But we made the most of it,

and enjoyed the fact that grey skies meant less people

and cooler daytime temperatures.


Check out the jelly fish in the harbour!

The water, wherever you looked, was absolutely full of them.

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However, we didn’t dally long at Circular Quay, although the jellyfish were mesmerising.

We had to dash off to the Rocks district to meet our guide for a tour.

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A-Z of Convicts in Van Diemen’s Land

This past week, we read an amazing book called,

“A-Z of Convicts in Van Diemen’s Land”.

It was about Tasmania’s convict history

and it was fascinating.

It was also gorgeously illustrated

and well deserved its book award.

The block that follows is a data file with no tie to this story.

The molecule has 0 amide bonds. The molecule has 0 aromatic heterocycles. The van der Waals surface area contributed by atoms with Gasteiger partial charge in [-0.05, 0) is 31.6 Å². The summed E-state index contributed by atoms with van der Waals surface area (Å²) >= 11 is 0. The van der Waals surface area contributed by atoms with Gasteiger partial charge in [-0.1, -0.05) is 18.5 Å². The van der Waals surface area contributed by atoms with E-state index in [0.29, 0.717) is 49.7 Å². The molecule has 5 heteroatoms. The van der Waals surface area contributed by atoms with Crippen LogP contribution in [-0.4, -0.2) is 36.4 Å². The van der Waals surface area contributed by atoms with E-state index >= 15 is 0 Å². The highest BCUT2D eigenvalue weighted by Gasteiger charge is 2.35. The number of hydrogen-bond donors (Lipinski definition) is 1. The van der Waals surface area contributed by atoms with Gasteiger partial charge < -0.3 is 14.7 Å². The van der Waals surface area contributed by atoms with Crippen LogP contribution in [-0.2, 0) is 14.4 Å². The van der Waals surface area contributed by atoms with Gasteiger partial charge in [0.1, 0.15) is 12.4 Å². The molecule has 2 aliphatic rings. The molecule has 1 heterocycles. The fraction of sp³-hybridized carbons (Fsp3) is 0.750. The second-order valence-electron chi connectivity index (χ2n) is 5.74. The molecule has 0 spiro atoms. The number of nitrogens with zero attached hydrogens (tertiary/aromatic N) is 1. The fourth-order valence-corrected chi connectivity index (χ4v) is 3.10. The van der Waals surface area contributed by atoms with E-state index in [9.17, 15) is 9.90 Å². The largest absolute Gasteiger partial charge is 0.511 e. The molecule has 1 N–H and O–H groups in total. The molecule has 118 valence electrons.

Brace yourself for the size of this book though.

It’s HUGE and will be a challenge for any bookshelf.

But, don’t let the size deter you from buying it.

The size enhances the amazing illustrations.


Check out the attention to detail in this book.

It’s truly impressive.

There are lots of these ‘cut-out’ type illustrations

and you could pore over them for ages.

I did!


There’s also a lot of historical detail in the book.

I learned so many new things.

But, as well as information about the convict period in Tasmania,

there’s information about specific characters too, both convicts and free people.


Over the years, we’ve read a lot of books about Australia’s early history,

and I think this is one of the best in terms of illustrations and information.

However, it’s not the easiest book to read aloud and the text isn’t very detailed,

but, I still rank this title as a great book.

Perhaps not a living book, according to Charlotte Mason’s definition,

but, if illustrations could be ‘living’, then this book would definitely be a living book.


I highly recommend it.

It has been perfect for preparing us for our trip to Hobart.


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Posted by on August 26, 2018 in History, My Library